Discover The Galapagos Most Visitors Miss

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A sea lion stops on the beach in front of a line of colorful kayaks. In the seats of smaller boats, kayakers can explore reefs, mangroves, and beaches that travelers on large ships miss.

There is nowhere on Earth quite like Ecuador's Galápagos archipelago, where a menagerie of animals, including sea turtles, marine iguanas, and penguins, has evolved in splendid isolation. And there's no better way to explore this magical place than from the seat of a kayak. Currents and winds can sometimes make paddling here an adventure—but that's part of the fun. The payoff? Kayaks can access the area's reefs, mangroves, and beaches in a way that larger ships can't, enabling up close and personal encounters with the famous residents of these islands and the more remote areas they often call home.

The islands are spread out over thousands of square miles of ocean, so guided trips are based on comfortable, kayak-carrying yachts. Before you grab a snorkel to swim with the sea lions or begin your search for a blue-footed booby, be sure to book with a reputable outfitter that's committed to sustainable eco-tourism. These groups also employ the best naturalist guides to explain this incredible living laboratory, and if you're paddling the Galapagos, you deserve nothing less.

Canoe Through America's Northern Boundary Waters

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Mist rises up from Minnesota's Boundary Waters as a canoer paddles past a rocky shoreline. The protected area is home to over 1,200 miles of water routes and more than 2,000 campsites.

French voyageurs explored this realm of northern forest two centuries ago by paddling thousands of interconnected lakes and streams. Following in their wake, it's easy to imagine that not much has changed. Signs of human habitation are few, unless you count the Native American pictographs left on rocks by the ancient travelers who first paddled these waters.

Traverse any of Boundary Waters Canoe Area Wilderness's over 1,200 miles of canoe routes, and choose from more than 2,000 Instagram-worthy backcountry campsites scattered along the rocky shores and sandy beaches. But don't expect to share your adventures until after they’re over; the Boundary Waters are all about disconnecting. Take a swim, hook a northern pike or walleye, and soak up the scenery and the solitude around the campfire while listening for howling wolves.

And while it would take many, many enjoyable days to explore Boundary Waters, it's only part of a much bigger picture. Another vast expanse of comparable watery wilderness, with far fewer visitors, lies just across the border in Canada's Quetico Provincial Park.

Paddle Patagonia's Whitewater Legend

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Water tumbles down the rapids in Chile's Futaleufú River, where paddlers can book riverside camping expeditions with eco-friendly outfitters.

Patagonia's towering peaks in Chile form an incredible backdrop to the sparkling turquoise river born from their snow and ice. The Futaleufú River's long plunge toward the Pacific produces one of the world's most coveted whitewater runs, from the Class V+ behemoths of the upper river (rockstar paddlers and adventurous rafters only) to more mellow but equally memorable thrill ride found on other sections.

This is wild country, but eco-friendly outfitters have established riverside camps and lodges that make an expedition easy—and even a luxury, if your budget allows. There are also plenty of side activities available for the adventurous, including hiking, mountain biking, horseback riding, and even SUP yoga in the river's calmer stretches.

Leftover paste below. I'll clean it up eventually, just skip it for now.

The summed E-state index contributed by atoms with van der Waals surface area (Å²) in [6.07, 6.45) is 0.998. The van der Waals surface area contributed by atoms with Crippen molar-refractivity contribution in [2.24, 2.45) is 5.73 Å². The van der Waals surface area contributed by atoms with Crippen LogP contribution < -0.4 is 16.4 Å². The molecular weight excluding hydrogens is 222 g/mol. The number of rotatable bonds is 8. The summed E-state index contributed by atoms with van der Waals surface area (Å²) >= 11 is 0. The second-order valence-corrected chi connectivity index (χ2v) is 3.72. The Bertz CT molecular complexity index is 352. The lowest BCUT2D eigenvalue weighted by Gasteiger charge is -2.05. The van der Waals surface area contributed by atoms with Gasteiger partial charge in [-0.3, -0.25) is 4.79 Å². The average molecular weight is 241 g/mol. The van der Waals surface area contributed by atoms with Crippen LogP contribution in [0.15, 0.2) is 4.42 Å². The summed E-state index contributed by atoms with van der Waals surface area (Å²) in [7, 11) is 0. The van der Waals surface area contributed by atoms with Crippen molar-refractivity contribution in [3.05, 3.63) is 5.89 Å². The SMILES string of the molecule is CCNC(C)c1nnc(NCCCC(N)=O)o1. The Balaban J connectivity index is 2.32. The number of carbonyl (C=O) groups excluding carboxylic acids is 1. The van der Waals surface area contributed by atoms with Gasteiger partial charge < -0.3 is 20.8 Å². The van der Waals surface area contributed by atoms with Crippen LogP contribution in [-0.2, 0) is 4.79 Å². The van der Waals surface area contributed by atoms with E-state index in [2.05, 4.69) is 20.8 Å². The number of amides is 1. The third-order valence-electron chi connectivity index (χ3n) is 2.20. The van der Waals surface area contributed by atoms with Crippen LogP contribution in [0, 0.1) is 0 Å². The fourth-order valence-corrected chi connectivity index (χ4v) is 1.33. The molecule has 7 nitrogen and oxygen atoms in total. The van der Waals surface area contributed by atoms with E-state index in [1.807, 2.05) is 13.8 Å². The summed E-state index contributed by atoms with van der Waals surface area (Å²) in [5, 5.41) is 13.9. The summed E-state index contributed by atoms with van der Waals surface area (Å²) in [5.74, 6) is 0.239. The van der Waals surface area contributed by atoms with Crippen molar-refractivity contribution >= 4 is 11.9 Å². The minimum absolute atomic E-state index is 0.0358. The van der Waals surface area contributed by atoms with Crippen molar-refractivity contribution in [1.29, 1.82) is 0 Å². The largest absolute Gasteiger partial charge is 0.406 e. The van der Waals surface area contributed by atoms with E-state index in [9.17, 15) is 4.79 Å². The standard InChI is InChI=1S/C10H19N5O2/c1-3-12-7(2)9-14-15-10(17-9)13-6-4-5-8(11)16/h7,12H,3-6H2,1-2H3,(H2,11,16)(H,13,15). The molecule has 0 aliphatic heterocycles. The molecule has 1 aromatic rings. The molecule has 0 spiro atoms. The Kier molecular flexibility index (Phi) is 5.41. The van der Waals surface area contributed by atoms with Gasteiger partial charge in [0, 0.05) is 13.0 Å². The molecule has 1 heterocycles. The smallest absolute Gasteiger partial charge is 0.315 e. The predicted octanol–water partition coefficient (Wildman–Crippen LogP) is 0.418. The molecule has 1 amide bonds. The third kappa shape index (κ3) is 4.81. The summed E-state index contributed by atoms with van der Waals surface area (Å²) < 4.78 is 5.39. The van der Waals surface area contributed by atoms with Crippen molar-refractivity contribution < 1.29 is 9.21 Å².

Find the Lost Worlds of Phang Nga Bay

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The sun shines down on the beach in Thailand's Phang Nga Bay. The region is popular with tourists, but kayakers can escape the crowds by retreating to nearby hidden lagoons and sea caves.

Phang Na Bay is a symphony of sea and towering rock. Its striking beauty has brought fame—and throes of tourists—to Thailand. But the paddler's bay is entirely different. Phang Nga's islands and limestone pinnacles shelter hidden treasures awaiting discovery; mangroves, stalactite-filled sea caves, and the long-hidden hongs. These inner-island lagoons have been sealed off from the rest of the world for eons, surrounded by rocky walls teeming with birds and beasts, and can only be entered by squeezing your boat through tight sea cave entrances known only to locals.

Hire a guide to help pilot one of the two-person, open kayaks favored here. They're specially designed to travel around, into, and through the bay's many rock wonders. You won’t have gotten your fill in just a day, and you don’t have to stop there. Eco-tourism outfitters ferry boaters around the massive bay for multi-day explorations and provide island campsites with starry skies and solitude that the region's famed resorts simply can't offer.

Stand and Paddle a Hawaiian Downwinder

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A stand-up paddleboarder looks out to the ocean at Waikiki Beach in Honolulu, Hawaii. The beach is a hotspot for visitors who want to try out a paddleboard or take surfing lessons.

Paddleboarding may be an up-and-coming sport in much of the world, but it has a long history in Hawaii. It was practiced by the legendary Duke Kahanamoku in the 1930s and rejuvenated more recently by Laird Hamilton. Fortunately you don't have to be a surf legend to get in on the action on Oahu.

Gentle breaks near famed Waikiki Beach are an ideal place for newbies (or those just off a long flight) to get their sea legs. Local outfitters will teach flatwater paddlers to smoothly ride the swells, or “the bumps,” of the open ocean. With a bit of experience, even newbies may be ready to tackle the downwind run from Hawaii Kai to Kaimana Beach. This eight-mile trip is popular with Hawaiian racers and, with a bit of local help, it can be the ride of a lifetime for the rest of us. Guides can show you how to navigate tricky patterns of wind and wave, and harness their joint power to fuel a downwind glide along the scenic Hawaiian coast. There's no return trip—but you could go back and do it all over again.

Brian Handwerk is a New Hampshire-based writer covering travel, adventure, and science. Follow him on Twitter @HandwerkBrian.